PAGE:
Then how to get there, since there was no way for her to merely hop a flight from Saigon? She decided to take commercial flights from Saigon to Bangkok, Thailand, then to Vientiane, Laos, where she caught the Aeroflot flight that was the only commercial connection to Hanoi.
There she learned that AP photographer Horst Faas and an NBC cameraman named Chris Callery were on the same flight, but she proudly notes she was not only the lone reporter but also the only American journalist since Faas was German and Callery from England.
She explained with a laugh that the photo she sent me of her arrival in Hanoi dressed in a miniskirt was because she had dressed for commercial travel rather than for the usual military lift into battle zones in jungle fatigues.
She said the three journalists "got to stand very close" as the POWs were walked through the iron gates at Ly Nam Prison to the plane for their flight to Clark Air Force Base in the Philippines, but they weren't able to talk to McCain or any of the others. She noticed that McCain, 36, his hair graying, limped noticeably as he and the other prisoners walked along a wall from the prison to their waiting flight.
Wood's arrival in Vietnam a year earlier was also a mix of pluck and luck since it was as a reporter in UPI's Sacramento Bureau, at the same time I was a reporter in UPI's Olympia bureau, that she decided she wanted to go to Vietnam. We didn't know each other then, except for bylines we'd occasionally see on UPI's wires.
"Of the more than 2,200 journalists who were accredited by the U.S. military to cover Vietnam between 1965 and 1975, only 70 of them were women and most of those went in only for a short time to cover specific stories, such as someone from their town," she once told me to explain how hard the challenge of getting there would be.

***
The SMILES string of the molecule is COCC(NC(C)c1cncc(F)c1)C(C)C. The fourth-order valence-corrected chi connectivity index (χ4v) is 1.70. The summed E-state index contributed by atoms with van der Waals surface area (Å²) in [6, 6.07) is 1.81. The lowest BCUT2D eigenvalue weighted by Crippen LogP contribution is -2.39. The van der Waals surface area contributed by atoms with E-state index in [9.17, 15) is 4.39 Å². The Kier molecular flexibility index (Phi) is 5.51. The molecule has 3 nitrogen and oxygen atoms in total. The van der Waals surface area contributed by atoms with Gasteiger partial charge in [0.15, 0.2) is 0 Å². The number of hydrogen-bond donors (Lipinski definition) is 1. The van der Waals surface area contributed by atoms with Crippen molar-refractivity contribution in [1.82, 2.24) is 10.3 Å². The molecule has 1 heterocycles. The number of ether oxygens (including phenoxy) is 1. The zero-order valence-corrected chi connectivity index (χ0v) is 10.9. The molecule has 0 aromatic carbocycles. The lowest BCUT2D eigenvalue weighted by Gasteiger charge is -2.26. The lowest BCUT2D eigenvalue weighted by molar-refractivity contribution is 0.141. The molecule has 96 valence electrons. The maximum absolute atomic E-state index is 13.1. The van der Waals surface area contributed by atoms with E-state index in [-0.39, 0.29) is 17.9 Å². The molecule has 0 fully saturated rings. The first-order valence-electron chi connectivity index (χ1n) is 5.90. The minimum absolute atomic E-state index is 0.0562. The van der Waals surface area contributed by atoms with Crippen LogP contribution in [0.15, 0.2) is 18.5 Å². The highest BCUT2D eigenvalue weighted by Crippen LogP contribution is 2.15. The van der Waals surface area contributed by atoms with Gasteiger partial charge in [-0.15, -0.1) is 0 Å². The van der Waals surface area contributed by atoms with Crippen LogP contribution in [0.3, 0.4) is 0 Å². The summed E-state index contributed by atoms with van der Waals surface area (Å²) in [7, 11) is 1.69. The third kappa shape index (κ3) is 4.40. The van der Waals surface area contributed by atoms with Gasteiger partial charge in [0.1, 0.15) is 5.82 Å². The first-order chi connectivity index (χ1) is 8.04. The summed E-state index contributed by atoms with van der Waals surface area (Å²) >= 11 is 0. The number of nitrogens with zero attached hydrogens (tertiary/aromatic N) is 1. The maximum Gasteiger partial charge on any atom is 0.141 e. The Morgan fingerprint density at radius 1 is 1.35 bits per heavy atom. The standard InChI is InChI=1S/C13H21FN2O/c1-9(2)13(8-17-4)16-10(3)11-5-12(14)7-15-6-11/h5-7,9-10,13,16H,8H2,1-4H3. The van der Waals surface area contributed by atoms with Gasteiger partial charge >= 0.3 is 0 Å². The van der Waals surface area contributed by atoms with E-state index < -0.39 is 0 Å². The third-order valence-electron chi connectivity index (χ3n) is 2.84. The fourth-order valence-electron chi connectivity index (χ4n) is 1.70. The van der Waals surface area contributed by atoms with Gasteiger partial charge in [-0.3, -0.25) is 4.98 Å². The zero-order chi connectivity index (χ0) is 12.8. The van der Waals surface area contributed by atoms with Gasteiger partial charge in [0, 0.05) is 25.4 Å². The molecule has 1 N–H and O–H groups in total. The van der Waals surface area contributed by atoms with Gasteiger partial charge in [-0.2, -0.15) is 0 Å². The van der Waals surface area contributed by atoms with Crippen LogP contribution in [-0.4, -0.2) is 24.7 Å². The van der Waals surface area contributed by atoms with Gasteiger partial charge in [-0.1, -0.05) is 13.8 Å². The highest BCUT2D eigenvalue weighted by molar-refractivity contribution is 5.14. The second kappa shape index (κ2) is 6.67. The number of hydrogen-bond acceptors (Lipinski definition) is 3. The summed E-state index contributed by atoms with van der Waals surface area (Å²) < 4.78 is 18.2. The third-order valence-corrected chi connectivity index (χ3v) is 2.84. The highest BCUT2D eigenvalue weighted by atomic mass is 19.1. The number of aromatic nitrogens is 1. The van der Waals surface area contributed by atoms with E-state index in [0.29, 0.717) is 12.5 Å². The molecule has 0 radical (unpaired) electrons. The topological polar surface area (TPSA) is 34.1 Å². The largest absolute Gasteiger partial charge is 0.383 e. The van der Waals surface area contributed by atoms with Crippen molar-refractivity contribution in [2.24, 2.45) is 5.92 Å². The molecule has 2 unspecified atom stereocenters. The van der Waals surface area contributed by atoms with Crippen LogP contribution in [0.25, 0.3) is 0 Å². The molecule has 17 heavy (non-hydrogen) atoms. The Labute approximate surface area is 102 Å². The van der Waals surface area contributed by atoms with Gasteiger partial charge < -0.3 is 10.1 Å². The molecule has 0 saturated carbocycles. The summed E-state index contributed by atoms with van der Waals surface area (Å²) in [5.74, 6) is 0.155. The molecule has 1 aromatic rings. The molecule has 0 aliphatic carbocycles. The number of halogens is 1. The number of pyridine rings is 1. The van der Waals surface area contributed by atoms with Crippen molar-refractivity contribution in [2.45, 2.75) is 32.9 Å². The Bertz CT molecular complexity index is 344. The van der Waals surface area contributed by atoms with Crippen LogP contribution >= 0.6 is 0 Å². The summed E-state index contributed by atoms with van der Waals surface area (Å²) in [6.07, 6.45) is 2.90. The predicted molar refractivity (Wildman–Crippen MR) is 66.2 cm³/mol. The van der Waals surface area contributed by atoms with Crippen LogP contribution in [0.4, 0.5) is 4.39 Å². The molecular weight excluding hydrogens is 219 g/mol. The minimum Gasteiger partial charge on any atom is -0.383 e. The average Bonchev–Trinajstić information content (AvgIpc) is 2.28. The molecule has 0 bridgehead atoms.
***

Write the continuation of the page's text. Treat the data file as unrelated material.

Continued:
Wood didn't get to Vietnam until 1972 when she was 24 and it took careful planning to get to the New York bureau where her lobbying would be closer to the decisionmakers.Tracy Wood arriving for final POW release (Cronkite in the background)
Her immediate boss on the UPI cables desk didn't think a woman should cover wars. But Wood had the good fortune to work for UPI, whose top editors Roger Tatarian and H. L. Stevenson believed in the ability of women to report just as well as men, and dispatched several high-visibility female correspondents to the war zone. Then it was Wood's turn.
Wood made two other trips to Hanoi after the one in which McCain was freed, as the POW's were released in stages in 1973.
"On the final trip, we had to rent a plane," she recalled. "CBS was so sure the North Vietnamese would give Walter Cronkite a visa that they tied up every available plane from Hong Kong south, but in the end, Cronkite and the CBS crew had to go on my visa, along with the others in the pool and we all used Cronkite's plane.
"I was afraid he would be furious, but he was incredibly nice and told me I was just doing my job," she added. "Remember, he was a war correspondent for United Press in World War II. Really classy guy."
Wood, who spent years as an investigative reporter for the Los Angeles times after leaving UPI in 1975, is now the editor for the Voice of OC, which bills itself as "Orange County's non-profit, non-partisan newsroom."